Have you ever seen a whirling daredevil rider on a motorcycle whizzing round and defying gravity by riding horizontally on a circular, perpendicular wall?
The Wall of Death is a 5.5-meter (18-foot) high by 9-meter (30-foot) diameter wooden cylinder. It has a ring of narrow batten ramps leaning precariously against the inside of the wall, making a saucer-shaped floor.
Round the open-top, on a platform and under a canopy, stand spectators, peering down over the wall. One of the reckless riders kicks his engine into roaring activity with a nonchalant air.
The shattering din of an open exhaust and the smell of exhaust fumes add to the tingle in the nerves of those who are watching.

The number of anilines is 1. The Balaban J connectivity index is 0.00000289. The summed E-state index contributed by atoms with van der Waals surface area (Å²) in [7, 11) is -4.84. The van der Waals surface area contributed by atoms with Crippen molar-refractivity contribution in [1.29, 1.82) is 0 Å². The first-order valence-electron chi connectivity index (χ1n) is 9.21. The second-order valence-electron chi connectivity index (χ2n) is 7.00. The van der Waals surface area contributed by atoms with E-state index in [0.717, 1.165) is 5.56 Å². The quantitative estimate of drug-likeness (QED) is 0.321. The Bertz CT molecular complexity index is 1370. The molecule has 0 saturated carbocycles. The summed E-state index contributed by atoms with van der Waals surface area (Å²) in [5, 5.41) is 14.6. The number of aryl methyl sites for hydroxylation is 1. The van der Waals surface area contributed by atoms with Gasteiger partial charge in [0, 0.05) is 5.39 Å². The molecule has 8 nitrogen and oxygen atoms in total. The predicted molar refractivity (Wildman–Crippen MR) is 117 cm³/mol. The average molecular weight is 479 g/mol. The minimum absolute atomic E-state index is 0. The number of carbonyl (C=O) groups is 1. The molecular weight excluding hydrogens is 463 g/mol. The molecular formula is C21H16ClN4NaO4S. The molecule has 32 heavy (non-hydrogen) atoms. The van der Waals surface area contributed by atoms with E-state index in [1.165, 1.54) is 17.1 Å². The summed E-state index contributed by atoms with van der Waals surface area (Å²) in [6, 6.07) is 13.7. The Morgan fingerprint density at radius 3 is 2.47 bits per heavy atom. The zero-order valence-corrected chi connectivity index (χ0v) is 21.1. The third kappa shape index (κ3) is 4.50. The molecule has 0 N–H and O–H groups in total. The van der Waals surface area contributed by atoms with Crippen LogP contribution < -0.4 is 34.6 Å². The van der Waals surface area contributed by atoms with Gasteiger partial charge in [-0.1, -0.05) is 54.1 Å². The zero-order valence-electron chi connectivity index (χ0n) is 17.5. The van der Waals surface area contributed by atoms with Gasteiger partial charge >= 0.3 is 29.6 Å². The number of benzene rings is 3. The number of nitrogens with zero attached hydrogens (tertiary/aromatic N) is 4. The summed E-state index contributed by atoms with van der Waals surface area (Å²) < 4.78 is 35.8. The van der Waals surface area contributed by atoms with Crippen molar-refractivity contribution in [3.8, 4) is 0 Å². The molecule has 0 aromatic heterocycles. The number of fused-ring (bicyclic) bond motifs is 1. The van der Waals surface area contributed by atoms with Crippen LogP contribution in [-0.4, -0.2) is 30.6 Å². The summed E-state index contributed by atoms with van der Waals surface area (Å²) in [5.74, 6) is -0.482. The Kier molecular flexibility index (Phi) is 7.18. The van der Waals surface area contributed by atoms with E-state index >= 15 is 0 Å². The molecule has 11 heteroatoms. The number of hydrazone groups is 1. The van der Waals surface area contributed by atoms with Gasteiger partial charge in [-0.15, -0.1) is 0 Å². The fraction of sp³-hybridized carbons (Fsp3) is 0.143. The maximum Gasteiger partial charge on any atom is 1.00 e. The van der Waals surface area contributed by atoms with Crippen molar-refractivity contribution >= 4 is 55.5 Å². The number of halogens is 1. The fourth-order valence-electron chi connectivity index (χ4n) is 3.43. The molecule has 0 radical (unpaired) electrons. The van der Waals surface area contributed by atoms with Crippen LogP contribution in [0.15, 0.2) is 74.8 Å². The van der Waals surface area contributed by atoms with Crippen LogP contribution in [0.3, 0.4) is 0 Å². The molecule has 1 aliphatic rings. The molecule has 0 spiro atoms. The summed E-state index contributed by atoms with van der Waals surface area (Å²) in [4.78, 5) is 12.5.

With a swoop and a deafening roar, he gradually rises round the battens of the inclined ramps. When he is doing over 65 km/h (40 mph), he forcefully takes to the vertical cylindrical wall, the centrifugal force giving the tires a grip on the wood.
Spirally ascending, glued to the floor like a fly to the ceiling, up and up, the daredevil rider climbs, his machine and body parallel to the ground.
As he swoops and dives 5.5-meters (18-feet) from the ground, only the staccato explosions from the exhaust punctuate the awed silence of the onlookers.
The rider reaches a red line painted round the wall 300 mm (1-foot) from the top and is almost within touching distance of the spectators.
Circling this line several times, at times with no hands, he commences swooping gracefully down the perilous descent to the floor.
A faulty plug or some other mechanical failing in the motorcycle is all that is needed to procure a fatality or horrific injury.